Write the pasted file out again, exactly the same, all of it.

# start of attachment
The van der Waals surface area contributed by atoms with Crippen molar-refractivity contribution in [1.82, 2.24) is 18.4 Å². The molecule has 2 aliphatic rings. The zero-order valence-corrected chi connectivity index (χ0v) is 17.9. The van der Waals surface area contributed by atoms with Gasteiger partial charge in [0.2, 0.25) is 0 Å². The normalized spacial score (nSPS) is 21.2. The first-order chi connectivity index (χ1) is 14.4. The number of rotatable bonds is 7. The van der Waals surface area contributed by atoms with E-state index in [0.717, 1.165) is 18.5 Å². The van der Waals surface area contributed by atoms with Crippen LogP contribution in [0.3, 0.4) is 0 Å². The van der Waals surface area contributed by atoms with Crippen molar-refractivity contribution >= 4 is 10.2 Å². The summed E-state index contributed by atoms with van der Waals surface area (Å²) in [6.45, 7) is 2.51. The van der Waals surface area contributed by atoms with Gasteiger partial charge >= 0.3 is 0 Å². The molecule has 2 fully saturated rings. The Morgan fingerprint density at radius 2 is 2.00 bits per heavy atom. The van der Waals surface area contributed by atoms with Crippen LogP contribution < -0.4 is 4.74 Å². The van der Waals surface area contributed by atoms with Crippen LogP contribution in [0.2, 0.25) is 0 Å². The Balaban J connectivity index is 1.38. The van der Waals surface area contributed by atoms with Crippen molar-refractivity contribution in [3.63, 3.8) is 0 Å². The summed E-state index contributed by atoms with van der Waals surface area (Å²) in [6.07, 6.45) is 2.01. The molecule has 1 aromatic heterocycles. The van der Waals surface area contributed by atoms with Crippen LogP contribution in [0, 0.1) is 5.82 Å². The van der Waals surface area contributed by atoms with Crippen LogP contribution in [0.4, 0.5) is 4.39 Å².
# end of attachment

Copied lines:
The van der Waals surface area contributed by atoms with Crippen molar-refractivity contribution in [1.82, 2.24) is 18.4 Å². The molecule has 2 aliphatic rings. The zero-order valence-corrected chi connectivity index (χ0v) is 17.9. The van der Waals surface area contributed by atoms with Gasteiger partial charge in [0.2, 0.25) is 0 Å². The normalized spacial score (nSPS) is 21.2. The first-order chi connectivity index (χ1) is 14.4. The number of rotatable bonds is 7. The van der Waals surface area contributed by atoms with E-state index in [0.717, 1.165) is 18.5 Å². The van der Waals surface area contributed by atoms with Crippen LogP contribution in [0.3, 0.4) is 0 Å². The van der Waals surface area contributed by atoms with Crippen molar-refractivity contribution >= 4 is 10.2 Å². The summed E-state index contributed by atoms with van der Waals surface area (Å²) in [6.45, 7) is 2.51. The van der Waals surface area contributed by atoms with Gasteiger partial charge >= 0.3 is 0 Å². The molecule has 2 fully saturated rings. The Morgan fingerprint density at radius 2 is 2.00 bits per heavy atom. The van der Waals surface area contributed by atoms with Crippen LogP contribution < -0.4 is 4.74 Å². The van der Waals surface area contributed by atoms with Crippen LogP contribution in [0.2, 0.25) is 0 Å². The Balaban J connectivity index is 1.38. The van der Waals surface area contributed by atoms with Crippen molar-refractivity contribution in [3.63, 3.8) is 0 Å². The summed E-state index contributed by atoms with van der Waals surface area (Å²) in [6.07, 6.45) is 2.01. The molecule has 1 aromatic heterocycles. The van der Waals surface area contributed by atoms with Crippen LogP contribution in [0, 0.1) is 5.82 Å². The van der Waals surface area contributed by atoms with Crippen LogP contribution in [0.4, 0.5) is 4.39 Å².